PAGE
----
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Impeachment Diary Day 6: The Bolton Book Diversion

The opinions expressed by columnists are their own and do not necessarily represent the views of Townhall.com.
AP Photo/Patrick Semansky

What a handy time for a leak.

There stood the Trump defense team, ready to lay out the rationale for why investigating Ukrainian corruption was a thoroughly fitting pretext for sending aid money—not despite the prospect of Biden family involvement, but in fact because of it.  By what logic is an American president supposed to turn a blind eye to misdeeds because a political rival may lie at the root?


The defenders laid out their case dutifully Monday, from Ken Starr’s historical walk through impeachments past to Pam Bondi’s enumeration of Hunter Biden’s curious connections to the previous examples of unimpeached “abuse of power” cited by Alan Dershowitz.  After Saturday’s preview, it looked like the kind of day that the media culture would not enjoy nearly as much as last week’s House managers' marathon.

And yet, a rescue was at hand: a story enabling networks to ignore the content of the Trump defense, focusing instead on the latest contrived bombshell, this time a leak of a snippet of the upcoming John Bolton book, “The Room Where It Happened: A White House Memoir.” It apparently contains the author’s recollection of a conversation with the president over what Ukraine would need to do to prove worthy of hundreds of millions of dollars in foreign aid.  The White House has said it sought evidence of a Ukraine reformed from past misbehaviors; Trump critics have said the driving motivation was to plumb the extent of Biden involvement.

Why are these mutually exclusive?  In their zeal for witnesses in the Senate trial, Democrats dream of Bolton testimony that finally proves them right in their assertion that Trump was driven to damage a rival and not by a broad concern over Ukrainian misconduct.  This simply will not happen.  Bolton wants to sell books in the short term and enjoy a long-term reputation as a conservative power broker through his BoltonPAC, goals he knows will elude him if Trump and his base view him as a traitor.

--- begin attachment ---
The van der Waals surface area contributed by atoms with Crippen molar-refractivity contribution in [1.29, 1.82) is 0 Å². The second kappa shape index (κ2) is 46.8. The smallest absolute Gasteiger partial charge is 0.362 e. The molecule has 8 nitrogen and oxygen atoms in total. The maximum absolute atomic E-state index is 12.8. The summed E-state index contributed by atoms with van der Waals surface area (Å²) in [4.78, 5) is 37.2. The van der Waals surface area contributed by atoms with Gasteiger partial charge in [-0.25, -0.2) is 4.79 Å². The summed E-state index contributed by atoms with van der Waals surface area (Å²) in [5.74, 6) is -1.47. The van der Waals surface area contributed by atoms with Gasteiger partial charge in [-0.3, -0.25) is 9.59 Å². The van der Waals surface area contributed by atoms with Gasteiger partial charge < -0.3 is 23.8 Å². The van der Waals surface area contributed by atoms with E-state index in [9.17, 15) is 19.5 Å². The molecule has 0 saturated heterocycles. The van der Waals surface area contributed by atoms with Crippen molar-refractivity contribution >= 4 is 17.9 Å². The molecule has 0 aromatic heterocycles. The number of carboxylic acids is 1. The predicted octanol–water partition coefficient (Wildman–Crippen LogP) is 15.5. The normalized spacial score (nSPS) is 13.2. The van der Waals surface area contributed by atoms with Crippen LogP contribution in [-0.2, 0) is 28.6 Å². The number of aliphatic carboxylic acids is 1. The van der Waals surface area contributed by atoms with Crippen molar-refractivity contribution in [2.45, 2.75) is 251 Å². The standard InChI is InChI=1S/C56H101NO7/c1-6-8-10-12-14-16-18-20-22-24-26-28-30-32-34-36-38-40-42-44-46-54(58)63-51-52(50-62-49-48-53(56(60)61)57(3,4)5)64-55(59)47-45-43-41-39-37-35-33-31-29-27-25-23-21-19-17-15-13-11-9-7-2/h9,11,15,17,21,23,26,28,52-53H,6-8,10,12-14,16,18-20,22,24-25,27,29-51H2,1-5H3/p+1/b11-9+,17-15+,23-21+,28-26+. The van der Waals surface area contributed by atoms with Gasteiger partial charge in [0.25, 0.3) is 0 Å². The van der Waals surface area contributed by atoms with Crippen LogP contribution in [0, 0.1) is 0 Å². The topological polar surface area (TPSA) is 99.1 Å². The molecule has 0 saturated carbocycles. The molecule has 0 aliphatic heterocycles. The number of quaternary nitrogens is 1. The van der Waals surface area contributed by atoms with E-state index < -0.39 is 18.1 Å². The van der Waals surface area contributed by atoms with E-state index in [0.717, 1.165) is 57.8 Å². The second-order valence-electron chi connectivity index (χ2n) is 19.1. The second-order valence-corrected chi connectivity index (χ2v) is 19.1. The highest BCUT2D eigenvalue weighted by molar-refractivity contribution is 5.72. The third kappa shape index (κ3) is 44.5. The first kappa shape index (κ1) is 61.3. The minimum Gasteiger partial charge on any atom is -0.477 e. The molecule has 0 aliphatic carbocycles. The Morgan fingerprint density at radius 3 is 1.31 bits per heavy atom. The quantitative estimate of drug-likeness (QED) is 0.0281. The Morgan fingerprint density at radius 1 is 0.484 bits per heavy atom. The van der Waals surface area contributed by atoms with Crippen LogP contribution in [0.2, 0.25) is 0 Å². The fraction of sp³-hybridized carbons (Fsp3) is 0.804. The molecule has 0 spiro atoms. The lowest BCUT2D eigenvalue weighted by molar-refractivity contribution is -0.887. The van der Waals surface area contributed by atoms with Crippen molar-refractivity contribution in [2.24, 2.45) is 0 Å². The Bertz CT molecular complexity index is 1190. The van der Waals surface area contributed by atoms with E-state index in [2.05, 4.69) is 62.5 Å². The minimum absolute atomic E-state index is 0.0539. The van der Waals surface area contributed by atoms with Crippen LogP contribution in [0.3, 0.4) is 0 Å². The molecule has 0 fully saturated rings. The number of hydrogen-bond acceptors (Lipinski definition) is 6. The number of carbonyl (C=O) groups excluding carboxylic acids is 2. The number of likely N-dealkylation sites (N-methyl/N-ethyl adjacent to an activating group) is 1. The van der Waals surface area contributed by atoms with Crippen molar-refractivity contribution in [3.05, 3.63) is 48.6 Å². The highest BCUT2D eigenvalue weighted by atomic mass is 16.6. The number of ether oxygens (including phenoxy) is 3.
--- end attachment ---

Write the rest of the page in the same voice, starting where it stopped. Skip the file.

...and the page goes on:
His White House exit in September was not on the best of terms.  He is an old-line hawk whose no-nonsense clarity on global evils appealed to Trump at the outset.  But Bolton is willing to engage the U.S. military in ways Trump will never favor, which set the stage for a frosty breakup that was probably inevitable.

But Bolton is no James Comey, seeking to monetize his departure with a newfound hobby as a Trump tormentor.  The Bolton book will not be a knife in Trump’s ribs any more than his testimony would be.  The story of his National Security Advisor days will surely contain firsthand knowledge of Trump’s attitudes toward Ukraine, including any accompanying curiosity over why in the world Hunter Biden was getting rich there.

Hefty disappointment awaits anyone thinking those cannot be reconciled.  If Trump sniffs out Ukrainian villainy and stumbles across evidence of an attempt to curry favor with the Obama administration with payoffs to the vice president’s son, that seems like a win-win.  Not because it helps Trump in 2020, but because it was always worthwhile to weigh Ukraine’s progress out of its self-created swamp of corruption.  And it will always be worthwhile to investigate the involvement of American citizens in that corruption, even if it damages an important political family.  One might say it is of heightened importance if the web of intrigue snares our political leaders.  Does anyone doubt that the planet would spin out of its orbit if the media caught wind of a Trump son or daughter cashing massive checks from dark corners of a corrupt country?


The contrived urgency of the Bolton book mirage is just the latest chess move in the attempt to prolong the impeachment drama with a parade of witnesses.  To the surprise of no one, Republican Sen. Mitt Romney has sprouted an even greater interest in witnesses, and now suggests he may have company in the form of GOP colleagues similarly inclined.  Susan Collins says the Bolton book story gives her added interest in witnesses; if she actually votes for them, that will leave two other Senators needed to reach 51, the majority necessary to invite a month of witness gamesmanship.

Romney won’t be up for re-election until the end of the next presidential term.  He is betting that even if that is the second term of Trump, Utah’s Republican voters will have forgiven this mischief.  Lisa Murkowski will face voters in 2022, Maine’s Susan Collins is campaigning right now for November.  Some attention will surely be paid to the public mood following the Trump defense; will Mainers and Alaskans have a taste for additional weeks of impeachment?  How about Tennesseans, where Lamar Alexander is not running for re-election at all?

The coming days will determine what these key Senators decide.  Rest assured that the media will make every effort to fill their heads with the notion that the Republic is in peril if we don’t get Bolton testimony.  This would be the same Bolton roundly despised by the same journalists when he was in Trump’s good graces.


Meanwhile, the Trump legal team wraps up its defense with arguments that may or may not rise above the noise.

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